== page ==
Which brings me back to the question, Why should they?  The reasons had better be compelling.

Well they are.  And actually there’s just one:

It’s so they don’t have to spend their whole lives dragging the deadweight of this secret dread behind them.  Once a person learns how to talk comfortably and freely about dying, they can finally stop looking over their shoulder and relax a little. Living every hour, every day, year after year, with a yawning, existential, chronic fear…even if it’s kept pinned down in the subconscious most of the time…is draining and toxic.  Denial can help for a little while, sure, but ultimately it has huge downside.  Huge.  Trust me on this one.  As a long-time phobic I know.

Courage is a far better option and, while it’s harder to muster initially, it makes up for it by having no downside.  None.  In fact, courage not only eases the fear around talking about dying, it actually makes the event itself a whole lot easier to deal with when it finally arrives.

So when I grin at a 31-year old cashier and say Hey!  What do you think about this whole dying thing anyway?  It’s not because I’m the Grim Reaper’s administrative assistant trying to schedule an appointment for her.  It’s only because I’d like to ease some of her fear about the whole thing.  I’m willing to stay and hold her hand.

Facing into any fear shrinks it, and facing into this fear–as early in life as possible–can improve every day that follows in a way that most people don’t even know is possible yet.  I mean, how could they know when nobody ever talks about it?!


So, what would make you more likely to stick around and have this chat?  If I said:

1)  I write a blog about dying.

2)  I write a blog about talking about dying.

3)  I write a blog that can help ease your fear about dying.  (Actually, is that even true?  You’ve read this.  Are you less afraid of dying now?  More afraid?  Unchanged?  Are you at least more willing to talk about it?  Are you even there?  Hello?  Hello?)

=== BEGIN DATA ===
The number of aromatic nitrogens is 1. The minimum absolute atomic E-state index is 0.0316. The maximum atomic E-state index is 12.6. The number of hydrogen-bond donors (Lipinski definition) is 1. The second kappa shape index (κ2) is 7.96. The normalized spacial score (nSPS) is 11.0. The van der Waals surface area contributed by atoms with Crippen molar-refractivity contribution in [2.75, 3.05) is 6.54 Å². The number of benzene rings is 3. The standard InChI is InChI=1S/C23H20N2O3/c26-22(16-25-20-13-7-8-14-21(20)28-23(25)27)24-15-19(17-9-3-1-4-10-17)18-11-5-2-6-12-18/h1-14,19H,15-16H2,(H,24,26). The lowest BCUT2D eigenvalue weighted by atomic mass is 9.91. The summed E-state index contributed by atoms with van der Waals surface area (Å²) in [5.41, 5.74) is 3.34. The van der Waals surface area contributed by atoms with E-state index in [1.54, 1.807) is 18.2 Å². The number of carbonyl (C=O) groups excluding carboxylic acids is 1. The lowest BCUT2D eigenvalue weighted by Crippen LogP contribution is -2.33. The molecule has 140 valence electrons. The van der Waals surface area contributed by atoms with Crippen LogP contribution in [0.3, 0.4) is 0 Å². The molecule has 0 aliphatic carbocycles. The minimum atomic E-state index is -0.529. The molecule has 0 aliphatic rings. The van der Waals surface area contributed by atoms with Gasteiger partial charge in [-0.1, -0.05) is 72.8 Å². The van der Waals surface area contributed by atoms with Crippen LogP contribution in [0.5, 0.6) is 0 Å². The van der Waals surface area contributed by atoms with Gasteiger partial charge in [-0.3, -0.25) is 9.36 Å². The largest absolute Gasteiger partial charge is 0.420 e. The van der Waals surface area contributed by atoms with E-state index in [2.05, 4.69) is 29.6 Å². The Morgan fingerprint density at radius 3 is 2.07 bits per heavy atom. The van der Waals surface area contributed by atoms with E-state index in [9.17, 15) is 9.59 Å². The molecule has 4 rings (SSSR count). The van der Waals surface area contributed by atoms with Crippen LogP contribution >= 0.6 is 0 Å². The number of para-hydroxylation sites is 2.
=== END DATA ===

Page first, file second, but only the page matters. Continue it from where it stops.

If anyone else has ideas about how to broach the topic of dying in a way that doesn’t repel everything within a hundred yards, I’m totally up for suggestions.  (And please don’t feel you have to be serious.)  Comments are even more welcome than usual on this one.


copyright Dia Osborn 2011

P.S.  The terrifically fun photo above is from Ambro’s Portfolio.

Funeral Processions and Other Reminders We Don’t Want

Funeral Procession by Ellis Wilson (1950), Aaron Douglas Collection, Amistad Research Center, Tulane University

Yesterday afternoon, while driving home from the dry cleaners, I was stopped at a major intersection by the longest funeral procession I’ve ever seen crossing in front of me.  Fortunately for everyone involved, I arrived just in time to see the hearse leading the procession go by so I understood what was happening and relaxed into the wait.  But I’m afraid that if I hadn’t seen it, being in my usual hurry, I probably would have missed all the other, subtler cues and, since I needed to turn right into the very lane all the mourners were using, would have done something stupid like trying to cut in.

It’s been so long since I’ve seen a funeral cavalcade that I’ve apparently grown fuzzy on the signs and protocols.  I mean sure, I drove in one during my hospice years, but that’s different.  I knew perfectly well why all the cars were lined up and all I had to do was follow the one in front of me.  But encountering one randomly out on the road required a little more awareness on my part; first, an ability to recognize the nature of the event, and second, a correct response.  Without the hearse, I’m pretty sure I would have failed at both.